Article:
If you are a director of a company that worked for one of the Carillion companies now in compulsory liquidation, you must feel like you have just awakened from an extremely bad dream. You also have, for what it’s worth, my complete sympathy. The demise if this large Contractor was sudden, unexpected by most and will undoubtedly cause considerable damage in the UK construction industry.
There are increasing calls for public enquiries into the role of Carillion’s directors, its bankers and even Government ministers in the collapse. All of this will take time and let’s be totally blunt about this, for many, if not all, any good coming out of any such enquiries will simply come too late to make any difference. It is over the next few harsh months that the impact on the cash-flow of Carillion’s supply chain will wound many and may even prove to be fatal for some.
There are some 43,000 employees affected by this news as well as countless Sub-Contractors and Suppliers. The Official Receiver has appointed PwC to assist it and issued the following advice:
“Unless advised otherwise, all agents, subcontractors and suppliers should continue to work and provide goods and services as normal, under their existing contracts, terms and conditions.
You will get paid for goods and services you supply from the date of the Official Receiver’s appointment onwards. Over the coming days we will review supplier contracts and we’ll contact you concerning these soon. Goods and services, you supply during the liquidation will be paid for. A letter will be sent to suppliers shortly containing further instructions.”
If you are a Sub-Contractor or Supplier with an existing contract with Carillion, here are a few basic steps to take to protect and safeguard your position.
- Identify all contracts in place with Carillion. Review the conditions, particularly those on insolvency.
- If you are unsure of your contractual position, seek advice.
- The PwC undertaking to make payments going forward only applies to goods and services supplied from 16 January 2018.
- If your contracts provide for automatic termination on the insolvency of either party this may mean that you will need a new order from PwC if you choose to continue to supply good and/or services.
- Any new order issued by or on behalf of the Official Receiver needs to be considered carefully.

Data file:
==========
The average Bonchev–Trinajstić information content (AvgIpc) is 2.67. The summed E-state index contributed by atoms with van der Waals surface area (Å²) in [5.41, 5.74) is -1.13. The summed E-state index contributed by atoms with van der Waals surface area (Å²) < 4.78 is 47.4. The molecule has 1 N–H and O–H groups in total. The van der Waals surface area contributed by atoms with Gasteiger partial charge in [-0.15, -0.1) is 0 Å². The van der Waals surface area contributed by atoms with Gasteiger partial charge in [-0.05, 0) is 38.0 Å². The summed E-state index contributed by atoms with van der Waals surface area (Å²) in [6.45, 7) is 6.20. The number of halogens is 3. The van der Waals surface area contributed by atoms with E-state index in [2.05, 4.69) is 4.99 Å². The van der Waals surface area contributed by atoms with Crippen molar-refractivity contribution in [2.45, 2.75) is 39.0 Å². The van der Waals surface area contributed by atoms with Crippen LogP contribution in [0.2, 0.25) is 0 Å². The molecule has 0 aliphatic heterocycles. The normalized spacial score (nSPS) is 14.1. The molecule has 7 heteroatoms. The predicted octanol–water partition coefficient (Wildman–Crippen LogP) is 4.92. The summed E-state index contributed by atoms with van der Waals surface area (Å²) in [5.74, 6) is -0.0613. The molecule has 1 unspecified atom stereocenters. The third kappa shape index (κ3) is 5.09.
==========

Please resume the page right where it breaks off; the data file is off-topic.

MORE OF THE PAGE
- If existing contracts are to continue, payment notices are still required and you need to monitor these.
- If you have provided any collateral warranties, remember that the beneficiaries of these warranties remain able to pursue you under the warranties.
- If you are in possession of key certificates, licences or other sensitive materials, do not rush to hand these over. These documents may provide you with a stronger negotiating position when dealing with PwC.
- It is possible that new parties will be introduced to take over elements of Carillion’s works. You are not obliged to contract with these entities but it may be in your interests to do so.
- If you have loose material on site (subject to any contractual terms) you may wish to think about removing them until a way forward is agreed with PwC.
- If you have provided a design or specification you may have retained your intellectual property rights and this may provide you with a good bargaining tool.
Although the damage caused by Carillion is not your fault, you still have a responsibility as a director to satisfy yourself that your business is not trading insolvently. You have to assume that any monies owed to you by Carillion are gone but you still have to pay your creditors. Does this give you a negative balance sheet? Can you still pay your creditors as and when they fall due? Will you get support from your bank? Do you need access to an emergency funding line? These are all questions that you need to address, and quickly.
If you need help, whatever you do, don’t leave it to the last minute to seek professional advice.